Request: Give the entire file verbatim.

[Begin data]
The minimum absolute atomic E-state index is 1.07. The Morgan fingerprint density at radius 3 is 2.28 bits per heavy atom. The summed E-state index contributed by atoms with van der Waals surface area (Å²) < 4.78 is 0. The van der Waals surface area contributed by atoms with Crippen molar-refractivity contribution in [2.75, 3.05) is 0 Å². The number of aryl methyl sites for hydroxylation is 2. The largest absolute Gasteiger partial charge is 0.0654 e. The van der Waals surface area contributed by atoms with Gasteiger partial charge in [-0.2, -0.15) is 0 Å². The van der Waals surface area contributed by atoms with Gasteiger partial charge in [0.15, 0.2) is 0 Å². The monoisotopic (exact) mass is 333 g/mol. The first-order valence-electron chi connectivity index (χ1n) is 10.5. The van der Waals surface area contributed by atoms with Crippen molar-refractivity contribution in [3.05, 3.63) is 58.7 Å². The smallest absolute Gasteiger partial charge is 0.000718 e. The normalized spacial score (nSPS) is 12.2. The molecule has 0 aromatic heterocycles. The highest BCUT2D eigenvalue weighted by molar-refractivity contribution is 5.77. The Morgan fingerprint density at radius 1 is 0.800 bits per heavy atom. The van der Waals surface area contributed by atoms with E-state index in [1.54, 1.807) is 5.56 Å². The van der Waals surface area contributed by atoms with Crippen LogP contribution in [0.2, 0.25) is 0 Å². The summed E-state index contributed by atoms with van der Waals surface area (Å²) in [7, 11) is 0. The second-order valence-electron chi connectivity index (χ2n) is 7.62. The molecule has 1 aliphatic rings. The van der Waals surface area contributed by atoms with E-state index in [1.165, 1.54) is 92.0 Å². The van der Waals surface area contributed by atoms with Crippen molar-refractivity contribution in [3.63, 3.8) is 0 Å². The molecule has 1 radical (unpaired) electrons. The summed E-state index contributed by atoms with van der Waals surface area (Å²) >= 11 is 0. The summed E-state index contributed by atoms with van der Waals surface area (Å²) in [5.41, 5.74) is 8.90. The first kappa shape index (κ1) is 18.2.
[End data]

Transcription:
The minimum absolute atomic E-state index is 1.07. The Morgan fingerprint density at radius 3 is 2.28 bits per heavy atom. The summed E-state index contributed by atoms with van der Waals surface area (Å²) < 4.78 is 0. The van der Waals surface area contributed by atoms with Crippen molar-refractivity contribution in [2.75, 3.05) is 0 Å². The number of aryl methyl sites for hydroxylation is 2. The largest absolute Gasteiger partial charge is 0.0654 e. The van der Waals surface area contributed by atoms with Gasteiger partial charge in [-0.2, -0.15) is 0 Å². The van der Waals surface area contributed by atoms with Gasteiger partial charge in [0.15, 0.2) is 0 Å². The monoisotopic (exact) mass is 333 g/mol. The first-order valence-electron chi connectivity index (χ1n) is 10.5. The van der Waals surface area contributed by atoms with Crippen molar-refractivity contribution in [3.05, 3.63) is 58.7 Å². The smallest absolute Gasteiger partial charge is 0.000718 e. The normalized spacial score (nSPS) is 12.2. The molecule has 0 aromatic heterocycles. The highest BCUT2D eigenvalue weighted by molar-refractivity contribution is 5.77. The Morgan fingerprint density at radius 1 is 0.800 bits per heavy atom. The van der Waals surface area contributed by atoms with E-state index in [1.54, 1.807) is 5.56 Å². The van der Waals surface area contributed by atoms with Crippen LogP contribution in [0.2, 0.25) is 0 Å². The summed E-state index contributed by atoms with van der Waals surface area (Å²) in [7, 11) is 0. The second-order valence-electron chi connectivity index (χ2n) is 7.62. The molecule has 1 aliphatic rings. The van der Waals surface area contributed by atoms with E-state index in [1.165, 1.54) is 92.0 Å². The van der Waals surface area contributed by atoms with Crippen molar-refractivity contribution in [3.63, 3.8) is 0 Å². The molecule has 1 radical (unpaired) electrons. The summed E-state index contributed by atoms with van der Waals surface area (Å²) >= 11 is 0. The summed E-state index contributed by atoms with van der Waals surface area (Å²) in [5.41, 5.74) is 8.90. The first kappa shape index (κ1) is 18.2.